New Overnight Developments Abroad: Dollar and Yen Softer Ahead of U.S. GDP Report

July 31, 2009

The dollar is up 0.2% against the yen but shows losses of 0.8% against the kiwi, 0.4% against sterling and the Aussie dollar, 0.3% against the euro and Canadian dollar, and 0.2% against the Swiss franc.  It appears the Aussie and New Zealand dollars will be posting their largest monthly gains against the USD since 2004.

The last day of July saw equities around the Pacific Rim close strongly higher: Japan +1.9%, China +2.8%, South Korea +1.5%, Hong Kong +1.7%, Australia +1.3%, Vietnam +3.3%, The Philippines +1.2%, India +1.8%, Malaysia +1.2%, and Indonesia +1.1%.  But in Europe, the German Dax has slid 0.3%, and the Paris Cac and British Ftse are off 0.1%.

Yields are a bit lower on bunds, gilts, and Treasuries but up 2 basis points to 1.40% on JGBs.

Oil is at $66.71 per barrel, off 0.3% after gaining sharply on Thursday.  Gold is 0.1% firmer at $938.90 per ounce.

Japan released its usual barrage of end-month statistics:

  • The factory PMI posted an above-50 reading of 50.4, an 18-month high, after 48.2 in June, 46.6 in May 41.4 in April, 33.8 in March and 29.6 at the start of 2009.
  • The jobless rate reached a 6-year high of 5.4%, just below the October 2002 record of 5.5%.  Such was 5.2% in May and 4.1% in January.  Analysts expected a 5.3% reading.
  • Jobs fell 2.3% in the year to June compared to on-year declines of 2.1% in May, 1.7% in April and 0.5% in January.
  • The job offers-to-seekers ratio slumped to a new record low of 0.43 in June from 0.44 in May, 0.73 in December, and 1.09 in July 2006.
  • Consumer prices fell 0.2% in June and 1.8% from mid-2008. Between Dec 2008 and mid-2009, the CPI fell at annualized rates of 2.0% on all items, 1.6% excluding food, and 1.4% excluding both food and energy.  Tokyo consumer prices in July dropped 0.4% and 1.8% on year.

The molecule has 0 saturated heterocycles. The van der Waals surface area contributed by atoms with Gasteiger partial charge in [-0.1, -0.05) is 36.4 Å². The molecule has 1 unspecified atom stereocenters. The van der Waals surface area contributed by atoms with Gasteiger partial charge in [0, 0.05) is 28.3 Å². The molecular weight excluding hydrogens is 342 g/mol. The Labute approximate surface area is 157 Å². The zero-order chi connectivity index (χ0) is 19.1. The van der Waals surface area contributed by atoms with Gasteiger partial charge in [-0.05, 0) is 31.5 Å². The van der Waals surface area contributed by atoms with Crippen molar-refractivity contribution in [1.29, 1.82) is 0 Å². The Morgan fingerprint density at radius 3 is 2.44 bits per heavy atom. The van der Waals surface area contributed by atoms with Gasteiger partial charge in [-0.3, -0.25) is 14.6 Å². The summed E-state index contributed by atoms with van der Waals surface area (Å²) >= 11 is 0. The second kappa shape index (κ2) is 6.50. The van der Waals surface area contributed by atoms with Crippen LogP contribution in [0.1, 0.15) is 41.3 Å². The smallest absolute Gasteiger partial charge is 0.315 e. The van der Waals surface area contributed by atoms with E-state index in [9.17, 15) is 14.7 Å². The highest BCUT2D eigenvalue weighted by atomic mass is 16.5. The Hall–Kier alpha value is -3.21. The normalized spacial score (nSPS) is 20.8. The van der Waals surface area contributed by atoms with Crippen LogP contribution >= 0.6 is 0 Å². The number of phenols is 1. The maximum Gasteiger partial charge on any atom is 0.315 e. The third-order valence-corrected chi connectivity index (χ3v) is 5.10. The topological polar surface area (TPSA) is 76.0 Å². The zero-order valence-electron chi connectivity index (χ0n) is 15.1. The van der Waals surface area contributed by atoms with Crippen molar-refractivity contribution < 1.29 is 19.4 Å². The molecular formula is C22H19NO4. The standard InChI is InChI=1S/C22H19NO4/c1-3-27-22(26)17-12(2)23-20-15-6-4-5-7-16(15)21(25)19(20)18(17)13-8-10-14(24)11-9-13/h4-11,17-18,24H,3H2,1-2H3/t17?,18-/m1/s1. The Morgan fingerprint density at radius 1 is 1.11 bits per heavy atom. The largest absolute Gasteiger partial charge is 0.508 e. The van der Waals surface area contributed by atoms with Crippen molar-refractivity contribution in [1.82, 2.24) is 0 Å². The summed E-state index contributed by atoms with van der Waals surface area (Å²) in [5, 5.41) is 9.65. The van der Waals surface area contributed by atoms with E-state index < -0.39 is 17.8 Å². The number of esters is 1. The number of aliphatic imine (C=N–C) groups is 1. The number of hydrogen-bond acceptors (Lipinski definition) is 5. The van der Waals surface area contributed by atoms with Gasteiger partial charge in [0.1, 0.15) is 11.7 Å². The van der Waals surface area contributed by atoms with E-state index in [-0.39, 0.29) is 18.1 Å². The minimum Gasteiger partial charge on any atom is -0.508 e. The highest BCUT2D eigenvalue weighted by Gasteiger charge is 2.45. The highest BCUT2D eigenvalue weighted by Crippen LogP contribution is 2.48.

• Real household spending firmed 0.2% in the year to June, while disposable incomes sank 3.5%.  Real household spending advanced 3.8% at a seasonally adjusted annual rate in 2Q after a drop of 2.9% saar in 1Q09, foreshadowing a return to positive real GDP growth last quarter.
  • Housing starts plunged 32.4% in the year to June, the third 20-something percent decline in a row.
  • Construction orders fell 20.5% in the year to June.

British consumer confidence failed to rise as hoped and instead remained at a reading of minus 25, still the best since April 2008.

Euroland consumer prices fell by a record 0.6% in the year to July according to preliminary figures.  The drop in June had been 0.1%.

Euroland unemployment firmed to 9.4% in June, but May’s rate was revised down to 9.3% from 9.5%.  Unemployment in mid-2008 stood at 7.5%.

Czech industrial production fell much less in the year to June (12.3%) than in the year to May (22%).

Australia’s leading index of inflation rose 1.0% in July, suggesting latent upside pressures.  But private credit growth of 0.1% in June (+3.4% on year) was disappointing.  The data would have been worse except for a 7.1% increase in housing loans.

The Swiss index of leading economic indicators improved much more than anticipated to minus 0.99 in July from minus 1.49 in June.

Sweden broke a string of four straight quarters of negative GDP growth.  Real GDP was unchanged in the second quarter but still posted a 6.2% drop from 2Q08.  From a year earlier, investment and exports plunged by 18% and 19%, consumption dropped 2.2%, and falling inventories lopped 1.4 percentage points off the GDP growth rate.

Italian consumer prices were unchanged on month and on year in July.  That was the lowest year-over-year pace in 50 years. Italian producer prices also were released, showing a 0.5% gain in June but a 6.3% drop from June 2008.

South Korean industrial production jumped 5.7% in June, more than twice as much as expected, and fell just 1.2% from a year earlier.  Inventories are now excessively lean.  The economy’s index of leading economic indicators recorded its largest on-year increase, 6.0%, in 17 months.  Service sector output increased 2.6% in the year to June.

Thailand’s trade surplus in June was was 60% smaller than in May.  The current account surplus dropped 65.7%.  In the year to June, exports and imports fell by 26.4% and 26.3%.

Unemployment in Singapore stayed at 3.3% last quarter.  There was a 12.4K loss of jobs compared to a 71.4K increase in the second quarter of 2008.

China filed a formal complaint against the EU with the World Trade Organization for the first time.

U.S. 2Q GDP figures and Canadian May GDP are due at 12:30 GMT.  The Chicago and Milwaukee PMI’s are also due today.

Copyright Larry Greenberg 2009.  All rights reserved.  No secondary distribution without express permission.


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